• This latest publication confirms that, at the end of January: 93% (449) of all identified high-rise residential and publicly owned buildings in England had either completed or started remediation work to remove and replace unsafe Aluminium Composite Material (ACM) cladding; 415 buildings (86% of all identified buildings) no longer have unsafe ACM cladding systems; 100% (160) of social sector buildings have either completed or started remediation; and 88% (199) of private sector buildings have either completed or started remediation.

EWS1 Building safety forms and introduction of PAS 9980:2022

Background to EWS1 forms and recent guidance

  • External wall fire review process forms (EWS1 forms) were developed by the Royal Institution of Chartered Surveyors (RICS), UK Finance and the Building Societies Association "to support the valuation process for high-rise residential buildings with cladding". The form has been used to report on whether combustible material on the external façade of a residential building is present/absent. An EWS1 form is not a government or regulatory requirement, nor is it a building or life safety assessment.
  • RICS guidance on how to determine whether a building needs an EWS1 form was published on 8 March 2021 and effective from 5 April 2021. The guidance note was intended to support valuers undertaking valuations for secured lending purposes on domestic residential blocks of flats in the UK. For further information on EWS1 forms, read the RICS FAQs.
  • Amongst the government's proposed building safety measures proposed on 10 January 2022 were:
    • the withdrawal of the Building safety advice for building owners, including fire doors (also known as the Consolidated Advice Note (CAN)) on the basis that it "has been wrongly interpreted and driven a cautious approach to building safety in buildings that are safe". The CAN, which was published in January 2020, included measures for building owners to take to ensure their buildings are safe. Lenders relied on the CAN to justify their requirement for a completed EWS1 certificate; and
    • government support for new proportionate guidance for fire risk assessors from the British Standard Institution's updated guidance.
  • The government withdrew the CAN on 10 January 2022. Future assessments are to be undertaken in accordance with British Standard PAS 9980:2022 (assessing the external wall fire risk in multi-occupied residential buildings (although PAS 9980:2022 is not proposed as a replacement to an EWS1 form and previous guidance on how to use an EWS1 form is retained).
  • The government published EWS1 (or equivalent) lender data on mortgage valuations for flats: April to December 2021, United Kingdom on 17 February 2022. The data received by the DLUHC shows that most mortgage valuations for flats do not require an EWS1 form or equivalent.
  • PAS 9980:2022 – Assessing the external wall fire risk in multi-occupied residential buildings was published in March 2022 to provide "a methodology for the fire risk appraisal of external wall construction and cladding of existing multi-storey and multi-occupied residential buildings". It is "particularly intended for use by competent fire engineers and other competent building professionals tasked with advising on the fire risk of external wall construction of existing blocks of flats".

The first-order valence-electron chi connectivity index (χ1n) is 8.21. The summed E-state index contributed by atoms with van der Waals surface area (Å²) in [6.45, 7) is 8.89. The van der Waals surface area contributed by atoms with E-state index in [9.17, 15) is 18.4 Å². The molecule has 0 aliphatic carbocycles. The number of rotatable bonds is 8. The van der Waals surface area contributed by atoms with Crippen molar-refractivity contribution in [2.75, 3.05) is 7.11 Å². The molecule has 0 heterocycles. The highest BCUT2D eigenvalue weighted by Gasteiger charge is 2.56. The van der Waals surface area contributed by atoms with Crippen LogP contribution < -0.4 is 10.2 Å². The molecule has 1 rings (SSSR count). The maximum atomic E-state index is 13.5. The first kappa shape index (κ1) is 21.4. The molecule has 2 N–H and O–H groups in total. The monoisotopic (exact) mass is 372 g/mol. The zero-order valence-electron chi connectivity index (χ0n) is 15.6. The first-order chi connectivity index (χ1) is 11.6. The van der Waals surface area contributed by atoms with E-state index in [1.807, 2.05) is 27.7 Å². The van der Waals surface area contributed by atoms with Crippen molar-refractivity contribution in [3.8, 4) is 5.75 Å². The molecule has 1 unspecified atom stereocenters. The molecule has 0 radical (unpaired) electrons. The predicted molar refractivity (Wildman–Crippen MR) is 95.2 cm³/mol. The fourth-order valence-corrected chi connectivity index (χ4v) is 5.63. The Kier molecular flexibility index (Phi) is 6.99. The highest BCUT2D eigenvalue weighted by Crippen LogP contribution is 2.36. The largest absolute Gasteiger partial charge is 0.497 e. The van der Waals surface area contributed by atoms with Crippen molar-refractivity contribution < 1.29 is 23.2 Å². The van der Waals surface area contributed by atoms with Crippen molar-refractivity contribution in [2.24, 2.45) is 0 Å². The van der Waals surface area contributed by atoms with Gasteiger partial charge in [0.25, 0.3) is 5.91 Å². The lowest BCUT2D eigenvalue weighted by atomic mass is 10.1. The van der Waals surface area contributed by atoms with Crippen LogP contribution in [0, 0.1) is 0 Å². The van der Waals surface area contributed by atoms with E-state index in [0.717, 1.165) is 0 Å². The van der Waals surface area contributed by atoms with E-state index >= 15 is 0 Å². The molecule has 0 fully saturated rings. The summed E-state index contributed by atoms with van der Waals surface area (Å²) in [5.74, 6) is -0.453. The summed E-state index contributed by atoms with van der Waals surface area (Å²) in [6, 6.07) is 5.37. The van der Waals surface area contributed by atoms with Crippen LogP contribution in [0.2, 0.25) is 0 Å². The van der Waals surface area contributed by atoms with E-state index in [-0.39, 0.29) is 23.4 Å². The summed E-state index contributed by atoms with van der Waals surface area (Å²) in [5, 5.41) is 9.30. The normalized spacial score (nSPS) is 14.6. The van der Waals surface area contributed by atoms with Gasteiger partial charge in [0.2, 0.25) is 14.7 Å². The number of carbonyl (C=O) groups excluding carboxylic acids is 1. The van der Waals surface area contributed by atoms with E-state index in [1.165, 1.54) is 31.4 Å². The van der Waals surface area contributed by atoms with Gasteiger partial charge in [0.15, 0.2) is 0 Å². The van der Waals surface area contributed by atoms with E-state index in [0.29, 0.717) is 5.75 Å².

RICS updates EWS1 form

  • RICS, UK Finance and BSA updated the EWS1 form on 16 March 2022 to reflect the withdrawal of the CAN.
  • RICS also updated the RICS guidance note. In summary, the criteria for the guidance remains valid but, following the withdrawal of the CAN, the guidance note now identifies what interim work is needed and includes a boilerplate stating that this guidance was drafted with reference to government guidance in force at the time, which has now been withdrawn and replaced with the publication of PAS 9980:2022. The guidance note remains valid and under review by RICS’ independent Standards and Regulation Board.
  • RICS believes the EWS1 form, which has been made electronic, will be easier to use – although its use should reduce as more Fire Risk Assessments are carried out under the PAS 9980.

London Mayor issues EWS1 guidance to support leaseholders

  • The Mayor of London, Sadiq Khan, launched new guidance to encourage landlords and managing agents to help leaseholders get EWS1 forms, to facilitate EWS1 inspections and to understand building safety risk. The EWS1 form provides "a simple assessment of building safety to support mortgage, lease and staircasing negotiations". Leaseholder and building safety organisations support the new guidance.
  • The guidance recommends that landlords and managing agents should commit to facilitating EWS1 assessments, prioritise the most at-risk buildings for assessment and clearly set out how the costs of an EWS1 assessment will be met, shared or reimbursed. Leaseholders should be kept fully informed, about not just EWS1 assessments, but also the costs and implications of wider building safety issues. See Mayor to help leaseholders get vital building safety information.

The Building Safety Fund (BSF)

Guidance on the Remediation of Non-ACM Buildings Information Relating to the Building Safety Fund

  • The government announced the creation of its Building Safety Fund (BSF) in March 2020 confirming it would provide £1 billion in funding in 2020 to 2021. The BSF was intended to support the remediation of unsafe non-Aluminium Composite Material (ACM) cladding systems on residential buildings 18 metres and over in both the private and social housing sectors. The government guidance on the Remediation of non-ACM buildings, which provides information relating to the BSF for the remediation of unsafe non-ACM cladding systems, was updated on 17 March 2022.